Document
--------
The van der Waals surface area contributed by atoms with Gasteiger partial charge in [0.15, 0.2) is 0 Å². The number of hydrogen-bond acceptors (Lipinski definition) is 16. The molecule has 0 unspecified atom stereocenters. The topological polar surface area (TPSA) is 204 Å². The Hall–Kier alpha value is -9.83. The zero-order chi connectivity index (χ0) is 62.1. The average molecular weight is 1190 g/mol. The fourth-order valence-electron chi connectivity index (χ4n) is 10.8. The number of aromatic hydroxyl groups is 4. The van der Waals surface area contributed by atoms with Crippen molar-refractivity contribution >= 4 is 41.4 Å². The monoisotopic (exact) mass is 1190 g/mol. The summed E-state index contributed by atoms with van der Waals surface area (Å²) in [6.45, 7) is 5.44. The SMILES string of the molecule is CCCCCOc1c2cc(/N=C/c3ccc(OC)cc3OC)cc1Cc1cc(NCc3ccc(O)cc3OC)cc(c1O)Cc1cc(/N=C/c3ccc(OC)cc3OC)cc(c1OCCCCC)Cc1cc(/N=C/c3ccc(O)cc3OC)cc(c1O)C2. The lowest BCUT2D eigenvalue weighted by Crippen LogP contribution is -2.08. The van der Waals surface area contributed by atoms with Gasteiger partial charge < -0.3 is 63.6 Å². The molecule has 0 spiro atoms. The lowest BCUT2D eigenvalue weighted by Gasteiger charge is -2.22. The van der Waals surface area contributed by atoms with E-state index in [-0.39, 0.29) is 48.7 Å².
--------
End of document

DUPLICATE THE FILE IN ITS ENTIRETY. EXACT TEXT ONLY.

The van der Waals surface area contributed by atoms with Gasteiger partial charge in [0.15, 0.2) is 0 Å². The number of hydrogen-bond acceptors (Lipinski definition) is 16. The molecule has 0 unspecified atom stereocenters. The topological polar surface area (TPSA) is 204 Å². The Hall–Kier alpha value is -9.83. The zero-order chi connectivity index (χ0) is 62.1. The average molecular weight is 1190 g/mol. The fourth-order valence-electron chi connectivity index (χ4n) is 10.8. The number of aromatic hydroxyl groups is 4. The van der Waals surface area contributed by atoms with Crippen molar-refractivity contribution >= 4 is 41.4 Å². The monoisotopic (exact) mass is 1190 g/mol. The summed E-state index contributed by atoms with van der Waals surface area (Å²) in [6.45, 7) is 5.44. The SMILES string of the molecule is CCCCCOc1c2cc(/N=C/c3ccc(OC)cc3OC)cc1Cc1cc(NCc3ccc(O)cc3OC)cc(c1O)Cc1cc(/N=C/c3ccc(OC)cc3OC)cc(c1OCCCCC)Cc1cc(/N=C/c3ccc(O)cc3OC)cc(c1O)C2. The lowest BCUT2D eigenvalue weighted by Crippen LogP contribution is -2.08. The van der Waals surface area contributed by atoms with Gasteiger partial charge < -0.3 is 63.6 Å². The molecule has 0 spiro atoms. The lowest BCUT2D eigenvalue weighted by Gasteiger charge is -2.22. The van der Waals surface area contributed by atoms with E-state index in [-0.39, 0.29) is 48.7 Å².